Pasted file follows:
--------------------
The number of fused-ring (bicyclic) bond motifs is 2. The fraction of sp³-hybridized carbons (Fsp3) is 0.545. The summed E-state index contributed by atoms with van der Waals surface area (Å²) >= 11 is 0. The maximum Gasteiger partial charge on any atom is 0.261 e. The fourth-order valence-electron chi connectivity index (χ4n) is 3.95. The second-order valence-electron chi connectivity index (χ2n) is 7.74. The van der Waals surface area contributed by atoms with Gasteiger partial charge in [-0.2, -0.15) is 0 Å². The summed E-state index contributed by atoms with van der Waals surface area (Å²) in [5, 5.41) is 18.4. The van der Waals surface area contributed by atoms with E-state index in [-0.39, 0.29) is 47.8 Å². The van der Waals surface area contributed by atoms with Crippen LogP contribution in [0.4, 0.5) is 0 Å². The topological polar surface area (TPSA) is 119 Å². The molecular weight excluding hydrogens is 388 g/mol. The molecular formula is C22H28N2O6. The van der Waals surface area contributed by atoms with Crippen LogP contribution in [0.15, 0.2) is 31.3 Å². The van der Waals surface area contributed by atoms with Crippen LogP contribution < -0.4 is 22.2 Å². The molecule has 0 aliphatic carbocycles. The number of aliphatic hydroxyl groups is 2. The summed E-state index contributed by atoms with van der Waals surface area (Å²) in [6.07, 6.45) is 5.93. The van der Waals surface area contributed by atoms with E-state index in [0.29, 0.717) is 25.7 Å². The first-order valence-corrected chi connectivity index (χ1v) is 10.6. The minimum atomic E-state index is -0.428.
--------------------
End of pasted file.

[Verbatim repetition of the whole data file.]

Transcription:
The number of fused-ring (bicyclic) bond motifs is 2. The fraction of sp³-hybridized carbons (Fsp3) is 0.545. The summed E-state index contributed by atoms with van der Waals surface area (Å²) >= 11 is 0. The maximum Gasteiger partial charge on any atom is 0.261 e. The fourth-order valence-electron chi connectivity index (χ4n) is 3.95. The second-order valence-electron chi connectivity index (χ2n) is 7.74. The van der Waals surface area contributed by atoms with Gasteiger partial charge in [-0.2, -0.15) is 0 Å². The summed E-state index contributed by atoms with van der Waals surface area (Å²) in [5, 5.41) is 18.4. The van der Waals surface area contributed by atoms with E-state index in [-0.39, 0.29) is 47.8 Å². The van der Waals surface area contributed by atoms with Crippen LogP contribution in [0.4, 0.5) is 0 Å². The topological polar surface area (TPSA) is 119 Å². The molecular weight excluding hydrogens is 388 g/mol. The molecular formula is C22H28N2O6. The van der Waals surface area contributed by atoms with Crippen LogP contribution in [0.15, 0.2) is 31.3 Å². The van der Waals surface area contributed by atoms with Crippen LogP contribution < -0.4 is 22.2 Å². The molecule has 0 aliphatic carbocycles. The number of aliphatic hydroxyl groups is 2. The summed E-state index contributed by atoms with van der Waals surface area (Å²) in [6.07, 6.45) is 5.93. The van der Waals surface area contributed by atoms with E-state index in [0.29, 0.717) is 25.7 Å². The first-order valence-corrected chi connectivity index (χ1v) is 10.6. The minimum atomic E-state index is -0.428.